The second installment of John Ford's famous cavalry trilogy (which also includes Fort Apache and Rio Grande), this meditative Western continues the director's fascination with history's obliteration of the past. It featur... more »es one of John Wayne's more sensitive performances as Capt. Nathan Brittles, a stern yet sentimental war horse who has difficulty preparing for his impending military retirement. All things considered, he refuses to leave before fulfilling his obligation to the local Indian tribe. It's a film about honor and duty as well as loneliness and mortality. And Oscar-winner Winton C. Hoch beautifully photographs it in Remington-like Technicolor tones (you've never seen such stunning cloud-covered skies). The combination of melancholy and farce (Victor McLaglen makes a perfect court jester) evokes comparisons to Shakespeare. Best of all, the scene in which Wayne fights back tears when receiving a gold watch from his troops is unforgettably bittersweet. If you view the whole trilogy, it actually makes sense to save this for last. --Bill Desowitz« less
Rebekah M. (PossumAnnie) from JOPLIN, MO Reviewed on 2/10/2010...
I greatly enjoy watching this movie. The music is wonderful as well as the acting. It gives you a feeling of what it must have been like living in an army post out in the wild west. The views are breathtaking as the horseriding is incredible. I would recomend this movie.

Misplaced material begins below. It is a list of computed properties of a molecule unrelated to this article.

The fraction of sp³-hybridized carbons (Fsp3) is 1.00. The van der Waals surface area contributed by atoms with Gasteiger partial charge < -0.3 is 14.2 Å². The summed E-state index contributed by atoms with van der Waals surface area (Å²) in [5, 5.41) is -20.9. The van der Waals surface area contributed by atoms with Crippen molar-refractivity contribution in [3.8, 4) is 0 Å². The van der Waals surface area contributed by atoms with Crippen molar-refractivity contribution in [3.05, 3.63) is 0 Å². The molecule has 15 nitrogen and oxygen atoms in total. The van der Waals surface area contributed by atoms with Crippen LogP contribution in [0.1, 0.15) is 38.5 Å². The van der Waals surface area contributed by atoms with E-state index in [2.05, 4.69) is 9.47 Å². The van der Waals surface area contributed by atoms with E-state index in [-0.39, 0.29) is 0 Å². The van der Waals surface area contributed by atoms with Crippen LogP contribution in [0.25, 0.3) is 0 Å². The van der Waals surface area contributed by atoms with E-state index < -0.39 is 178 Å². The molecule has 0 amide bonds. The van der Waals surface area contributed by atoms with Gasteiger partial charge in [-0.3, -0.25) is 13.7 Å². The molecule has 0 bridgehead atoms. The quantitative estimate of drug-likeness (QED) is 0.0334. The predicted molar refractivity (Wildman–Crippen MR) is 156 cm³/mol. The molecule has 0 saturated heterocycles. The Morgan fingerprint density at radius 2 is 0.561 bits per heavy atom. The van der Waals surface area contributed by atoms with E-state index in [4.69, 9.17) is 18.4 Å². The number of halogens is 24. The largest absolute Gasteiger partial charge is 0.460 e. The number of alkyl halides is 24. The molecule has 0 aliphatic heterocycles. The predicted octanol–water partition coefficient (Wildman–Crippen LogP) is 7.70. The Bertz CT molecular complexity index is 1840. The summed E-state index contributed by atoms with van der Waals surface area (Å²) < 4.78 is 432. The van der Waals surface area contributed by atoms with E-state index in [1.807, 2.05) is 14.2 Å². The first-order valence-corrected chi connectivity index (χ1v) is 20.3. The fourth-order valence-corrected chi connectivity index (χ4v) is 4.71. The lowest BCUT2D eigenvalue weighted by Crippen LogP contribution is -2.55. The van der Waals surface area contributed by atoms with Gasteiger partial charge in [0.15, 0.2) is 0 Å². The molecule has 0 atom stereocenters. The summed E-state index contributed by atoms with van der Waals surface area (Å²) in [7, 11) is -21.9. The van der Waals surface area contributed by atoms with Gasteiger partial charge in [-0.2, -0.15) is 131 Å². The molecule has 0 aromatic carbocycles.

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Paul Miller | Memphis | 03/10/2004
(5 out of 5 stars)
"This is the second and ,as many have said, best in John Ford's famed cavalry trilogy. I go further in claiming for it high status in the genre of western films, it is one of the finest. Wayne wears makeup that ages him 20 years and his acting performance transforms him into that older man Captain Nathan Brittles, soon to be retired from the U. S. Cavalry. Captain Brittles talking to his late wife at her grave ,while he waters the plants he has placed there, with Monument valley in the background is one of the more moving scenes. This and "The Searchers" are Wayne's finest acting performances. "She Wore a Yellow Ribbon" won an academy award for it's color cinematography and it was well deserved. This is one beautiful film. Ford shot many of his westerns in Monument valley, this is his definitive Monument valley western, you really see alot of the landscape and clouds and it's glorious. The special features on this dvd has a short home movie of Ford and Wayne flying down to Mexico and hanging out back in the forties. Own this one because it's one of those rare films you can, and will want to, watch over and over."
"Lest we forget!"
J. Hoerth | United States | 11/12/2003
(5 out of 5 stars)